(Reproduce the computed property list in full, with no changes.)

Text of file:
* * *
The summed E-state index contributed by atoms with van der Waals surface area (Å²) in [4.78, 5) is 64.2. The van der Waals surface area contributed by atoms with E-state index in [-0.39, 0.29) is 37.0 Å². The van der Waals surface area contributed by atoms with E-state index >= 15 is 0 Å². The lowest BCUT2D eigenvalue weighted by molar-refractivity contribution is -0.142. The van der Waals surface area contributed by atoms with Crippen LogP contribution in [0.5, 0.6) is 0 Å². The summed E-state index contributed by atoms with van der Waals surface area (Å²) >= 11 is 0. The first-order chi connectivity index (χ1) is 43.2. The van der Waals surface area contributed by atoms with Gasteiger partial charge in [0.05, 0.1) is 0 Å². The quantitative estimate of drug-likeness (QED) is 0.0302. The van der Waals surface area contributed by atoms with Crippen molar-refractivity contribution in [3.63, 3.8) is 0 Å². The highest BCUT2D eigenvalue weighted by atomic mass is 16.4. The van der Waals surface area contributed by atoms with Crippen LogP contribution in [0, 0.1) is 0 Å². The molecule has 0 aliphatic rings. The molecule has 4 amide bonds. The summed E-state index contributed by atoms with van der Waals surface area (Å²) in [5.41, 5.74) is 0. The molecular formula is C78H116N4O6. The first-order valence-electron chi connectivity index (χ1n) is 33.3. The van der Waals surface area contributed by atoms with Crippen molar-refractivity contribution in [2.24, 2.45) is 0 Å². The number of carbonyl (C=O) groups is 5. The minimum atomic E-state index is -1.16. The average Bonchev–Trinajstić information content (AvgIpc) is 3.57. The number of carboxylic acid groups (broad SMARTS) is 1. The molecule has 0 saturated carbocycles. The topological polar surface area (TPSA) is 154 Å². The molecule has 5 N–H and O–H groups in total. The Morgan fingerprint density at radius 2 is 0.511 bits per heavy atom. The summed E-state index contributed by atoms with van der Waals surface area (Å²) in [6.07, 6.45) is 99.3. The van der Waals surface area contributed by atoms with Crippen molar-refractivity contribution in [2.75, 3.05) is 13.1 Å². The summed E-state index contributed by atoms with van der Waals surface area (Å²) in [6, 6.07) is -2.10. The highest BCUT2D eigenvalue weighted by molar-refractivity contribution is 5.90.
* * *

The summed E-state index contributed by atoms with van der Waals surface area (Å²) in [4.78, 5) is 64.2. The van der Waals surface area contributed by atoms with E-state index in [-0.39, 0.29) is 37.0 Å². The van der Waals surface area contributed by atoms with E-state index >= 15 is 0 Å². The lowest BCUT2D eigenvalue weighted by molar-refractivity contribution is -0.142. The van der Waals surface area contributed by atoms with Crippen LogP contribution in [0.5, 0.6) is 0 Å². The summed E-state index contributed by atoms with van der Waals surface area (Å²) >= 11 is 0. The first-order chi connectivity index (χ1) is 43.2. The van der Waals surface area contributed by atoms with Gasteiger partial charge in [0.05, 0.1) is 0 Å². The quantitative estimate of drug-likeness (QED) is 0.0302. The van der Waals surface area contributed by atoms with Crippen molar-refractivity contribution in [3.63, 3.8) is 0 Å². The highest BCUT2D eigenvalue weighted by atomic mass is 16.4. The van der Waals surface area contributed by atoms with Crippen LogP contribution in [0, 0.1) is 0 Å². The molecule has 0 aliphatic rings. The molecule has 4 amide bonds. The summed E-state index contributed by atoms with van der Waals surface area (Å²) in [5.41, 5.74) is 0. The molecular formula is C78H116N4O6. The first-order valence-electron chi connectivity index (χ1n) is 33.3. The van der Waals surface area contributed by atoms with Crippen molar-refractivity contribution in [2.24, 2.45) is 0 Å². The number of carbonyl (C=O) groups is 5. The minimum atomic E-state index is -1.16. The average Bonchev–Trinajstić information content (AvgIpc) is 3.57. The number of carboxylic acid groups (broad SMARTS) is 1. The molecule has 0 saturated carbocycles. The topological polar surface area (TPSA) is 154 Å². The molecule has 5 N–H and O–H groups in total. The Morgan fingerprint density at radius 2 is 0.511 bits per heavy atom. The summed E-state index contributed by atoms with van der Waals surface area (Å²) in [6.07, 6.45) is 99.3. The van der Waals surface area contributed by atoms with Crippen molar-refractivity contribution in [2.75, 3.05) is 13.1 Å². The summed E-state index contributed by atoms with van der Waals surface area (Å²) in [6, 6.07) is -2.10. The highest BCUT2D eigenvalue weighted by molar-refractivity contribution is 5.90.